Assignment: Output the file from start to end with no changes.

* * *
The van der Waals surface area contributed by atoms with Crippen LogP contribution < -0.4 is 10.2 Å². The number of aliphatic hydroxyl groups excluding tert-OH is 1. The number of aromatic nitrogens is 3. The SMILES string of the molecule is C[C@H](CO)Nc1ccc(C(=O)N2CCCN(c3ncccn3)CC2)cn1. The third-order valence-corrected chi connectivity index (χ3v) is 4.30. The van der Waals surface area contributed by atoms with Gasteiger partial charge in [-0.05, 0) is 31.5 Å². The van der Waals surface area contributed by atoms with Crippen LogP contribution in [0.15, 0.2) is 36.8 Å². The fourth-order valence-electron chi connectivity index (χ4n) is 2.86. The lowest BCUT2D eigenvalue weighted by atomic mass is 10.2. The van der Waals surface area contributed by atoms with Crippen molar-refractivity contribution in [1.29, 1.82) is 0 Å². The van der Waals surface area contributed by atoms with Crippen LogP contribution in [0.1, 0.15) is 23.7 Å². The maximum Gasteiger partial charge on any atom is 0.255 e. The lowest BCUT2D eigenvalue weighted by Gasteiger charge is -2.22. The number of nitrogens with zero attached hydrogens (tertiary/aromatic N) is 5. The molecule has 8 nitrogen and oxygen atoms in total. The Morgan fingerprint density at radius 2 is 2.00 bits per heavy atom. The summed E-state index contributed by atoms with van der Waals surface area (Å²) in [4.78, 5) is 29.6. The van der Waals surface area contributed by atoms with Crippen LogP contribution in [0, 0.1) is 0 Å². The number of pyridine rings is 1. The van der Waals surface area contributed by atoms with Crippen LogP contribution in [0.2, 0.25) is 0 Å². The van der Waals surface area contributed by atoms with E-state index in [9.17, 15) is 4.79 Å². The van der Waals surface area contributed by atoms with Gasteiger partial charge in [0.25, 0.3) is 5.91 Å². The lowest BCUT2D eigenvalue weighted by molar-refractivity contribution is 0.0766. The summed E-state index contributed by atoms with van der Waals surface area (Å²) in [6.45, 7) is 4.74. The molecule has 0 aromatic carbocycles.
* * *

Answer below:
The van der Waals surface area contributed by atoms with Crippen LogP contribution < -0.4 is 10.2 Å². The number of aliphatic hydroxyl groups excluding tert-OH is 1. The number of aromatic nitrogens is 3. The SMILES string of the molecule is C[C@H](CO)Nc1ccc(C(=O)N2CCCN(c3ncccn3)CC2)cn1. The third-order valence-corrected chi connectivity index (χ3v) is 4.30. The van der Waals surface area contributed by atoms with Gasteiger partial charge in [-0.05, 0) is 31.5 Å². The van der Waals surface area contributed by atoms with Crippen LogP contribution in [0.15, 0.2) is 36.8 Å². The fourth-order valence-electron chi connectivity index (χ4n) is 2.86. The lowest BCUT2D eigenvalue weighted by atomic mass is 10.2. The van der Waals surface area contributed by atoms with Crippen molar-refractivity contribution in [1.29, 1.82) is 0 Å². The van der Waals surface area contributed by atoms with Crippen LogP contribution in [0.1, 0.15) is 23.7 Å². The maximum Gasteiger partial charge on any atom is 0.255 e. The lowest BCUT2D eigenvalue weighted by Gasteiger charge is -2.22. The number of nitrogens with zero attached hydrogens (tertiary/aromatic N) is 5. The molecule has 8 nitrogen and oxygen atoms in total. The Morgan fingerprint density at radius 2 is 2.00 bits per heavy atom. The summed E-state index contributed by atoms with van der Waals surface area (Å²) in [4.78, 5) is 29.6. The van der Waals surface area contributed by atoms with Crippen LogP contribution in [0, 0.1) is 0 Å². The number of pyridine rings is 1. The van der Waals surface area contributed by atoms with Crippen LogP contribution in [0.2, 0.25) is 0 Å². The van der Waals surface area contributed by atoms with E-state index in [9.17, 15) is 4.79 Å². The van der Waals surface area contributed by atoms with Gasteiger partial charge in [0.25, 0.3) is 5.91 Å². The lowest BCUT2D eigenvalue weighted by molar-refractivity contribution is 0.0766. The summed E-state index contributed by atoms with van der Waals surface area (Å²) in [6.45, 7) is 4.74. The molecule has 0 aromatic carbocycles.